The Duke of Edinburgh Award (DofE) research released this week reveals that an overwhelming 93% of the DofE participants surveyed who are expecting exam results this summer, reported feeling under pressure to demonstrate not just their academic achievements to potential employers, but also that they will be an ‘all-rounder’ in the workplace. They believe that as well as academic performance, employers now actively look for evidence of soft skills, such as commitment, team working and self-management, and are feeling under pressure to be able to demonstrate these skills as a result.
With the job market for entry level positions remaining highly competitive, young people are looking for ways to differentiate themselves from other candidates. Consequently perhaps, 83% believed that completing their Duke of Edinburgh’s Award would make it easier for them to get a job. The majority of DofE participants surveyed felt that they would be able to describe to an employer how the skills they’ve gained will make them a great employee. Notably, when asked to apply their DofE experience to an interview setting, respondents said they had gained skills in self-management, problem solving, team working, communication, as well as having developed a positive approach to work.
This view is echoed by Bronze, Silver and Gold Award holder, Emmaline O’Toole, who said: “I truly believe that my DofE Awards helped me gain a place at college and secure my current job where I prepare food in a local restaurant. Both my tutor and boss were impressed when they saw the DofE on my applications, with my boss only asking me about my Awards during my interview. The DofE is well respected and talking about your experience makes you more memorable to your interviewer.”
The DofE participants have confidence that their experience will improve their employability prospects and this is supported by leading business figures.
Speaking about how a DofE Award is recognised in business, Peter Cheese, chief executive of the CIPD, the professional body for HR and people development, said: “The DofE Award is recognised by many employers who understand the huge amount of work that individuals put in to achieving it. Employers tell us that there are certain skills they look for when recruiting, such as team working and resilience, both of which individuals demonstrate by completing the DofE Award. It can help young candidates stand out to potential employers, particularly when applying for entry level positions.”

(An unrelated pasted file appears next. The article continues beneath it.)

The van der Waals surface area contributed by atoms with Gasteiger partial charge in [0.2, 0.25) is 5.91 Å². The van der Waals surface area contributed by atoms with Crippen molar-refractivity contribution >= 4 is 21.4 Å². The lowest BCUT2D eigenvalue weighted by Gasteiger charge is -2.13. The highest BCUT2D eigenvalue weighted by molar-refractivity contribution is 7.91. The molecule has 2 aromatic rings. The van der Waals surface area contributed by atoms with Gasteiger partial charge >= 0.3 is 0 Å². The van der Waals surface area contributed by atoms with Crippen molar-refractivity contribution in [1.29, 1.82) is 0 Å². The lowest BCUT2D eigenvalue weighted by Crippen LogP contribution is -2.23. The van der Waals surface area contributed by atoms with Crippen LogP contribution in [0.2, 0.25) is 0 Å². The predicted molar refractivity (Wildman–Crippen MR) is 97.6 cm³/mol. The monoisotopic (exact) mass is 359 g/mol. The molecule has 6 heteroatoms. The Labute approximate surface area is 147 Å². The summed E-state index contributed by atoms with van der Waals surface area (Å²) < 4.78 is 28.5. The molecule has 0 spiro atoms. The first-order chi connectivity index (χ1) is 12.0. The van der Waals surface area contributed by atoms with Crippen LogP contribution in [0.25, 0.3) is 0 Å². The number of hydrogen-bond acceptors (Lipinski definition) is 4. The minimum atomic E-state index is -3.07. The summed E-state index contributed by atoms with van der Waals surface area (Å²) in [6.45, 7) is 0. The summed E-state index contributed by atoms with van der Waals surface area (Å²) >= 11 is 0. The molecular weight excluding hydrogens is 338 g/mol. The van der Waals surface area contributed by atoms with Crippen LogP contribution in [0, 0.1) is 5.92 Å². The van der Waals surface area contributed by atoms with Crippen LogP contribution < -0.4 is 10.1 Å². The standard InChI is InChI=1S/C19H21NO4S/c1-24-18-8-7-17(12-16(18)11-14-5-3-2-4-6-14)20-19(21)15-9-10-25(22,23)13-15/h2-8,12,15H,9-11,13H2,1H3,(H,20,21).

Mel Ewell, chief executive of Amey, one of the UK’s leading public and regulated services providers and a Strategic Partner of the DofE, said:“We are extremely proud to be working with the DofE to make a real difference to the lives and prospects of young people right across the country. The skills young people develop through the DofE are the exact attributes we look for and value as an employer. We are also committed to investing in our employees and recognise the additional value that taking part in the DofE brings. We therefore offer all our apprentices the opportunity to complete their Gold Award as part of their ongoing training and development. Furthermore, as an organisation, Amey believes so strongly in the DofE that the company guarantees an interview to anyone with a Gold Award on their CV who meets 70% of the skills needed for the role.”
To complete a Duke of Edinburgh’s Award, young people volunteer in their communities, learn a skill, get fit and plan and undertake an expedition, fulfilling over six to 18 months of challenging activity. Widely acknowledged as the world’s leading achievement award for young people, the benefits of the DofE continue to be felt by more and more young people each year. New starters are up by 10% in the last year and the number of awards achieved totalled 108,288 last year, an increase of nine per cent on the previous year.
Peter Westgarth, chief executive of The Duke of Edinburgh’s Award, concluded: “I am delighted that the value of a DofE Award is recognised by employers and that young award holders understand the power of their DofE Award in conveying the hard work they have put in. DofE Award achievers are very special people. They have demonstrated exceptional commitment to their communities and to their own development. I’m not surprised employers want them on their team. The DofE Charity is growing to meet the unprecedented demand from young people who want to be able to show that they too can demonstrate that they are worthy of a DofE Award and the respect it brings.”